Interested in learning what's next for the gaming industry? Join gaming executives to discuss emerging parts of the industry this October at GamesBeat Summit Next. Learn more.
In the early 2000’s, then-Google VP of user experience Marissa Mayer used to get mysterious emails from a complete stranger, each containing only a single number: 45, 52, 56. Finally she figured it out: The person was emailing her every time Google added a word to its famously bare-bones home page, annoyed that it was getting more cluttered!
What will that Google user do now?
According to some testing code that Google Operating System caught in the wild, Google is testing a Google Now experience for its home page. Google Now, of course, is the home screen on the latest versions of Android, which brings together relevant and contextual information like weather, traffic conditions, how your favorite stocks are doing, whether your sports teams won, and so on.
“Just the right information at just the right time,” Google said. Now it’s testing that mobile experience on the web.
Sounds almost … Yahoo-ish?
The code on the page in testing shows functionality that will allow Google users to set and edit their home and work locations, as well as their current location, and “Discover Google Now.” Presumably, those location settings — as well as other preferences entered — would create a customized page with news, events, personal information, and perhaps even Google offers or deals close to you.
Google has long had iGoogle, a personalized homepage with your latest mail, calendar events, weather, tweets, bookmarks, and more. It’s — frankly — an ugly, almost awkward widget-ized implementation of what Google Now has become on Android phones, and nowhere near Google’s current level of user interface sophistication.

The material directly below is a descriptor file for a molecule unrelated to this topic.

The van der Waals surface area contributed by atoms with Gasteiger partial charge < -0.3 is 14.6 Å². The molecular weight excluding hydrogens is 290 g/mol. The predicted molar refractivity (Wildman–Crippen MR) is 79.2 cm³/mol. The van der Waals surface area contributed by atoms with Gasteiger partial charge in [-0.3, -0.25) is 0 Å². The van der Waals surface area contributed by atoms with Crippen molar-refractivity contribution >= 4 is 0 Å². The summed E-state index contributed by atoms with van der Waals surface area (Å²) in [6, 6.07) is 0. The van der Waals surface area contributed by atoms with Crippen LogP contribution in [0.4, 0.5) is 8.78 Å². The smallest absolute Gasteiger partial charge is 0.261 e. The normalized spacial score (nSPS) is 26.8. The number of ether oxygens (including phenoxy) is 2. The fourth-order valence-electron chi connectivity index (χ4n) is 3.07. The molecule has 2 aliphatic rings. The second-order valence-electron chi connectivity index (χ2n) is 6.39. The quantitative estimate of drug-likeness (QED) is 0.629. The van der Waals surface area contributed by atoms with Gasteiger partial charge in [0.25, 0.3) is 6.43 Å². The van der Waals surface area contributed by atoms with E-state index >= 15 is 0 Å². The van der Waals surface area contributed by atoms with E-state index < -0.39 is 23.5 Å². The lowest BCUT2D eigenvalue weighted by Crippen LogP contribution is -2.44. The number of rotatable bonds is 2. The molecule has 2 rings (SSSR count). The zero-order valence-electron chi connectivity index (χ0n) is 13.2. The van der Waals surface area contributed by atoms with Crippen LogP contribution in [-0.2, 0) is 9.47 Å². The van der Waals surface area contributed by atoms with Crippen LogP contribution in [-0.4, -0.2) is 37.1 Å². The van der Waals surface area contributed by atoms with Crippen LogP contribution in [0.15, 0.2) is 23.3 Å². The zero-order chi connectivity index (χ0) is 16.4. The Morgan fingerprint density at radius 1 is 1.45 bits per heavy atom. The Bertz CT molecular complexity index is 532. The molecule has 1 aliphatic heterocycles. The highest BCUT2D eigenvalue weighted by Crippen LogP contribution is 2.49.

It has also conveniently been scheduled for “retirement.” In an announcement dated April 8, just a couple of weeks ago, Google said it will retire iGoogle on November 1, 2013. The reason? A Google Now-like experience on mobile:
We originally launched iGoogle in 2005 before anyone could fully imagine the ways that today’s web and mobile apps would put personalized, real-time information at your fingertips. With modern apps that run on platforms like Chrome and Android, the need for something like iGoogle has eroded over time …
Almost certainly, a Google Now for the web would include integration with Google+, the social glue between each of Google’s services. And in fact, this might be seen as a way to drive more of the social features of that network to the average user of Google’s search engine who does not currently use that social network.
If Google is planning to release a Google Now product for the web, presumably it would do so some time before iGoogle is fully retired.
I’ve asked Google for comment and will update this post with the company’s response.
Image credit: Google
VentureBeat's mission is to be a digital town square for technical decision-makers to gain knowledge about transformative enterprise technology and transact. Learn more about membership.